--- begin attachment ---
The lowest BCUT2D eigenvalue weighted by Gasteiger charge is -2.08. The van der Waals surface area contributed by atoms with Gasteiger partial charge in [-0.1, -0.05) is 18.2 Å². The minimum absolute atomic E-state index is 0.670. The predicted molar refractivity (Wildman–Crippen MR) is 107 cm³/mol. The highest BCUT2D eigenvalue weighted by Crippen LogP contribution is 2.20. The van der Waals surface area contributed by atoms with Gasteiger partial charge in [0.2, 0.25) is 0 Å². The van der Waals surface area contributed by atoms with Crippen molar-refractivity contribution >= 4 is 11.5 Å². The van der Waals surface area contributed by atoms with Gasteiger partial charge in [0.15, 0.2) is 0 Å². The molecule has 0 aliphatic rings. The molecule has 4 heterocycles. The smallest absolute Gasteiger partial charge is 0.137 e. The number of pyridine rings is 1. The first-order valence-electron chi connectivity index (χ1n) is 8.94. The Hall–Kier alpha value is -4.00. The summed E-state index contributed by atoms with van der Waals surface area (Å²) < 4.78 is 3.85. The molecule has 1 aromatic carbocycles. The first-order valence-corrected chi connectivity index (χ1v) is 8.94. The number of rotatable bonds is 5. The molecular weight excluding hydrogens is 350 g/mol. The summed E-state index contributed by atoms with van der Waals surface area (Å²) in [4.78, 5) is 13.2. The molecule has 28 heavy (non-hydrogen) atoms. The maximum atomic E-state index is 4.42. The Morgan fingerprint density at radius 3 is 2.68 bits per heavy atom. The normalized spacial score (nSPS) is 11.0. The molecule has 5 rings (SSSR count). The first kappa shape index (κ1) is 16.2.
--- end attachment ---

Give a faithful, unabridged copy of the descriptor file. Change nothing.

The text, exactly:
The lowest BCUT2D eigenvalue weighted by Gasteiger charge is -2.08. The van der Waals surface area contributed by atoms with Gasteiger partial charge in [-0.1, -0.05) is 18.2 Å². The minimum absolute atomic E-state index is 0.670. The predicted molar refractivity (Wildman–Crippen MR) is 107 cm³/mol. The highest BCUT2D eigenvalue weighted by Crippen LogP contribution is 2.20. The van der Waals surface area contributed by atoms with Gasteiger partial charge in [0.2, 0.25) is 0 Å². The van der Waals surface area contributed by atoms with Crippen molar-refractivity contribution >= 4 is 11.5 Å². The van der Waals surface area contributed by atoms with Gasteiger partial charge in [0.15, 0.2) is 0 Å². The molecule has 0 aliphatic rings. The molecule has 4 heterocycles. The smallest absolute Gasteiger partial charge is 0.137 e. The number of pyridine rings is 1. The first-order valence-electron chi connectivity index (χ1n) is 8.94. The Hall–Kier alpha value is -4.00. The summed E-state index contributed by atoms with van der Waals surface area (Å²) < 4.78 is 3.85. The molecule has 1 aromatic carbocycles. The first-order valence-corrected chi connectivity index (χ1v) is 8.94. The number of rotatable bonds is 5. The molecular weight excluding hydrogens is 350 g/mol. The summed E-state index contributed by atoms with van der Waals surface area (Å²) in [4.78, 5) is 13.2. The molecule has 28 heavy (non-hydrogen) atoms. The maximum atomic E-state index is 4.42. The Morgan fingerprint density at radius 3 is 2.68 bits per heavy atom. The normalized spacial score (nSPS) is 11.0. The molecule has 5 rings (SSSR count). The first kappa shape index (κ1) is 16.2.